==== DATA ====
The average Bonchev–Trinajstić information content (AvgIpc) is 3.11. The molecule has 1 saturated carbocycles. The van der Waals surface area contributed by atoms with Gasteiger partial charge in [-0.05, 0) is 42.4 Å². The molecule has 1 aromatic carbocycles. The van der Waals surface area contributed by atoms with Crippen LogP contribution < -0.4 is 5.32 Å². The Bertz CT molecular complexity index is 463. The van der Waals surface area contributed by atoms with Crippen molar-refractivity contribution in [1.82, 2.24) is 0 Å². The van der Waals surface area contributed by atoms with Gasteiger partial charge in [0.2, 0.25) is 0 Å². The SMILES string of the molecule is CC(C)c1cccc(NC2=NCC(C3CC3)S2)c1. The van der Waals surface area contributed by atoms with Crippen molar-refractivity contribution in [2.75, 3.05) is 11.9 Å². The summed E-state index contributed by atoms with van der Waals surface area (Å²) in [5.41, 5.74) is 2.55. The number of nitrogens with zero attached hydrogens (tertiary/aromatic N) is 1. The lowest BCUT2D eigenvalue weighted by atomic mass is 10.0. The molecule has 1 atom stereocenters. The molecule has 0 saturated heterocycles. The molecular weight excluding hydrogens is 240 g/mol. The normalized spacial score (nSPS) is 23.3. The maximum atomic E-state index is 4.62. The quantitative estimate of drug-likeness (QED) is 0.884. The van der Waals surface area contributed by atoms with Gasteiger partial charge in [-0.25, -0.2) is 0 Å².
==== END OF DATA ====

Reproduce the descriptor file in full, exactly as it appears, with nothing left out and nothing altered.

The average Bonchev–Trinajstić information content (AvgIpc) is 3.11. The molecule has 1 saturated carbocycles. The van der Waals surface area contributed by atoms with Gasteiger partial charge in [-0.05, 0) is 42.4 Å². The molecule has 1 aromatic carbocycles. The van der Waals surface area contributed by atoms with Crippen LogP contribution < -0.4 is 5.32 Å². The Bertz CT molecular complexity index is 463. The van der Waals surface area contributed by atoms with Crippen molar-refractivity contribution in [1.82, 2.24) is 0 Å². The van der Waals surface area contributed by atoms with Gasteiger partial charge in [0.2, 0.25) is 0 Å². The SMILES string of the molecule is CC(C)c1cccc(NC2=NCC(C3CC3)S2)c1. The van der Waals surface area contributed by atoms with Crippen molar-refractivity contribution in [2.75, 3.05) is 11.9 Å². The summed E-state index contributed by atoms with van der Waals surface area (Å²) in [5.41, 5.74) is 2.55. The number of nitrogens with zero attached hydrogens (tertiary/aromatic N) is 1. The lowest BCUT2D eigenvalue weighted by atomic mass is 10.0. The molecule has 1 atom stereocenters. The molecule has 0 saturated heterocycles. The molecular weight excluding hydrogens is 240 g/mol. The normalized spacial score (nSPS) is 23.3. The maximum atomic E-state index is 4.62. The quantitative estimate of drug-likeness (QED) is 0.884. The van der Waals surface area contributed by atoms with Gasteiger partial charge in [-0.25, -0.2) is 0 Å².